Must all literary writing be difficult?

This weeks Literary Blog Hop question is a more thought provoking one than I initially thought.

Must all literary writing be difficult? Can you think of examples of literary writing that was not difficult?

I have really been struggling to write my reply to this question because I think the answer rests a lot on what you consider literary fiction to be. This is difficult because everyone will have a different idea of what literary fiction is.

I think literary fiction has a much greater focus on the characters themselves. There is plot of course, but the plot revolves more around the characters development, morals, values, dilemma's and other such personal, social and cultural issues. I would also suggest that literary fiction has a more artistic quality than genre fiction.

To me, this means that any genre of book could also be literary fiction. You could have a literary piece of crime fiction or science fiction for example.

But where does that leave us on the question of whether all literary writing must be difficult?

At first blush, I thought that there was an easy answer to this question: No, all literary writing doesn't have to be difficult, nor is all literary writing actually difficult.

On second thoughts, I think that we maybe need to break this up a little bit more.

Firstly, I want to think about the prose in a work of literary fiction.

I have said that I think that literary fiction has a more artistic quality than genre fiction but this doesn't necessarily mean it's more difficult to read.

Some literary fiction uses prose that it is definitely difficult to read; it uses long convoluted sentences and you are really required to put in a lot of work to follow the story and the journey of the characters because of it. Examples of this for me would be books such as Lost Paradise by Cees Nooteboom, The Satanic Verses by Salman Rushdie or Wide Sargasso Sea by Jean Rhys. These are the types of books where the complexity of the language creates a barrier between the reader and the story.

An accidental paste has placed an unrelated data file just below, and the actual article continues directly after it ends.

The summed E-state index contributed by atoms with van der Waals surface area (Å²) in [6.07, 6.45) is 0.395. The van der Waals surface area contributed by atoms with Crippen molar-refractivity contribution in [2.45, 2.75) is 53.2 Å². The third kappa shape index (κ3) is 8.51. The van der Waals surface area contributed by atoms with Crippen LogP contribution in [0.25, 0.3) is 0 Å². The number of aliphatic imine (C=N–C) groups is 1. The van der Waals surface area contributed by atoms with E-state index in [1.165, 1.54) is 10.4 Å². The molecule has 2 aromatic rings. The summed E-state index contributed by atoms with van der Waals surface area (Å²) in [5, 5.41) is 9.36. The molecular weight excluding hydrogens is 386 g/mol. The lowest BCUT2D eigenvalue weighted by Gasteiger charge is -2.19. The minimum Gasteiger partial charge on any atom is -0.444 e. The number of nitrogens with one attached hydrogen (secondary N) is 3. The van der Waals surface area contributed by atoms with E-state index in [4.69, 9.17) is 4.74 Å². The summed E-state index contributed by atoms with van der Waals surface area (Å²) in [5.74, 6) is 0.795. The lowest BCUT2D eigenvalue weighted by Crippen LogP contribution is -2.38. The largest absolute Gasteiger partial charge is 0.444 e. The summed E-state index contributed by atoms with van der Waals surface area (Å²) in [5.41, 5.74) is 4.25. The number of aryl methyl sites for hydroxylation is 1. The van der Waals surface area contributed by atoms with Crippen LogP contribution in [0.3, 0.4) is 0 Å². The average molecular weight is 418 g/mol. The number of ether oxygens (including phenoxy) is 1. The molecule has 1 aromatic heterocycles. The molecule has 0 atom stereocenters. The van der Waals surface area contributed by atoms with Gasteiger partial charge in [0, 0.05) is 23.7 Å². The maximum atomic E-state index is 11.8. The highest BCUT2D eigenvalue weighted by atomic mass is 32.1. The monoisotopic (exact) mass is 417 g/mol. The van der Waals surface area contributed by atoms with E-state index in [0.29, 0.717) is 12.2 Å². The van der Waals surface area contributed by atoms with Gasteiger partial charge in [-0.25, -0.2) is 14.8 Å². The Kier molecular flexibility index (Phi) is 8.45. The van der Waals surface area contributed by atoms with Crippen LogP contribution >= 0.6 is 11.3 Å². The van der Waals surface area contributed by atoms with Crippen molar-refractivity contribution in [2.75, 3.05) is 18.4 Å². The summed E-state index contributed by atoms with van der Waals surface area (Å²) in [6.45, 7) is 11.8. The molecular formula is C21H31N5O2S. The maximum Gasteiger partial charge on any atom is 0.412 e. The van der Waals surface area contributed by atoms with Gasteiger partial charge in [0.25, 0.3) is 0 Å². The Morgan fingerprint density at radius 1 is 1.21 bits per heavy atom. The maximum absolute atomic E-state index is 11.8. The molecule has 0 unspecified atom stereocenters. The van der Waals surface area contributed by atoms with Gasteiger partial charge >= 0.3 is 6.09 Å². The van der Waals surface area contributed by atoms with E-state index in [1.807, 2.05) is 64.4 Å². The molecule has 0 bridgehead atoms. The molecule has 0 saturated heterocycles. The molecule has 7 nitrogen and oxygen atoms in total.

On the other hand, there are works of literary fiction that use quite simple prose to tell their stories. Examples that come to mind are The Book Thief by Markus Zusak or Lovesong by Alex Miller. I would suggest that the prose in these books, which in my view would be considered works of literary fiction, is no more difficult than many other works of literature that are not considered literary.

Having said all of that (and I know I am repeating what Lucia said in her answer), what is difficult writing will vary from person to person. Everyone has different taste, experience and education. What I find difficult/easy to read, others may feel differently about.

So does the prose in literary fiction mean that it is more difficult to read? Sometimes.

Secondly, I want to think about the contents or nature of a book of literary fiction.

I would argue that the nature of a work of literary fiction does mean that it is likely to be a more challenging or difficult to read. This is because it isn't a case of just watching a character follow a course of actions throughout the plot. Instead the plot of the book is more internal, more focussed around the character and their development. This means that often the reader is required to read between the lines, to go deeper into the characters to really understand their inner motivations and their actions.

This means that the reader has to engage more with the story; that to really get everything you can from the book, you have to put a lot of yourself into the book itself.

In that sense, I think that literary fiction will always be more difficult or challenging than other types of fiction.

What do you think? Must all literary fiction be difficult?


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